Arguably, immigration programmes such as the Working Holiday in Australia fail to achieve their intended policy aims, ultimately leading to labour market distortions and dependence on the employment of migrant workers in certain industries (Joppe, 2012). This can also lead to the displacement of native workers (Allon, et al., 2008) as well as exploitation of backpackers or temporary migrants (Allon, 2004).

The changes in staggered mobility patterns and alterations to the Working Holiday visa resulted in a shift from a programme with a focus on cultural exchange on fostering enhanced relations between select countries, into a modern labour strategy addressing labour shortages in the Australian economy. The introduction of the extended second year visa has also contributed to the Working Holiday visa as a way of securing residence in Australia as opposed to a supplement whilst traveling across the country. Moreover, the introduction of the requirement to work 88 days in rural and regional Australia in selected industries in order to secure the extended visa, can be seen as (1) a way of addressing labour shortages, and (2) distributing WHMs from urban enclaves to regional and outback locations in order to spread the impacts and benefits of backpackers. In addition to temporal limitations imposed by the state, it ultimately poses a barrier of entry to skilled jobs. Ultimately, WHMs are seen as more desirable than immigrants and refugees for both the state and businesses, due to their characteristics of being young, resourceful, without dependants, highly educated and skilled, and willing to undertake labour intensive work at lower rates of payment. Subsequently, WHMs exhibit characteristics of vulnerable workforce and are at risk of being exploited, particularly in industries which are highly sensitive to the cost of labour (Reilly, 2015).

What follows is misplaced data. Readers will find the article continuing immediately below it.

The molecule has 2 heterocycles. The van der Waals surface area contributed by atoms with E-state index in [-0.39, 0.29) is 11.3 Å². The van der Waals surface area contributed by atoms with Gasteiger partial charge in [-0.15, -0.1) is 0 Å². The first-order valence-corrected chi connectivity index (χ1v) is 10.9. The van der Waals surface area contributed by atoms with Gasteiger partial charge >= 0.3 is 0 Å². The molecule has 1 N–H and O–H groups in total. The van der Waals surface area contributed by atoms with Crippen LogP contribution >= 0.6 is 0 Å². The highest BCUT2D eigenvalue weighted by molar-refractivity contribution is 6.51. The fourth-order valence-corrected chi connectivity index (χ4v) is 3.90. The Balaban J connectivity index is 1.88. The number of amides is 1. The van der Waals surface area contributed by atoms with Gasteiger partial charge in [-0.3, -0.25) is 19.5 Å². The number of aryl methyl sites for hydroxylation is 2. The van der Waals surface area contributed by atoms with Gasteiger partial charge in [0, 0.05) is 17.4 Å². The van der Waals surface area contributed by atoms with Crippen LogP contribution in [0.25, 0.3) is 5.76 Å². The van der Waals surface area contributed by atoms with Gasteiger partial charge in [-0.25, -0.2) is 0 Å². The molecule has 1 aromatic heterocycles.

Allon, F. (2004). Backpacker Heaven The Consumption and Construction of Tourist Spaces and Landscapes in Sydney. Space and Culture, 7(1), pp.49-63.

Allon, F., Anderson, K. and Bushell, R. (2008). Mutant mobilities: backpacker tourism in ‘global’ Sydney. Mobilities, 3(1), pp.73-94.

Duncan, T., Scott, D.G. and Baum, T. (2013). The mobilities of hospitality work: An exploration of issues and debates. Annals of Tourism Research, 41(1), pp.1-19.

Hugo, G. (2006). Temporary migration and the labour market in Australia. Australian Geographer, 37(2), pp.211-231.

Joppe, M. (2012). Migrant workers: Challenges and opportunities in addressing tourism labour shortages. Tourism Management, 33(3), pp.662-671.

Reilly, A. (2015). Low-cost labour or cultural exchange? Reforming the Working Holiday visa programme. The Economic and Labour Relations Review, pp.474-489.

Robertson, S. (2014). Time and temporary migration: The case of temporary graduate workers and working holiday makers in Australia. Journal of Ethnic and Migration Studies, 40(12), pp.1915-1933.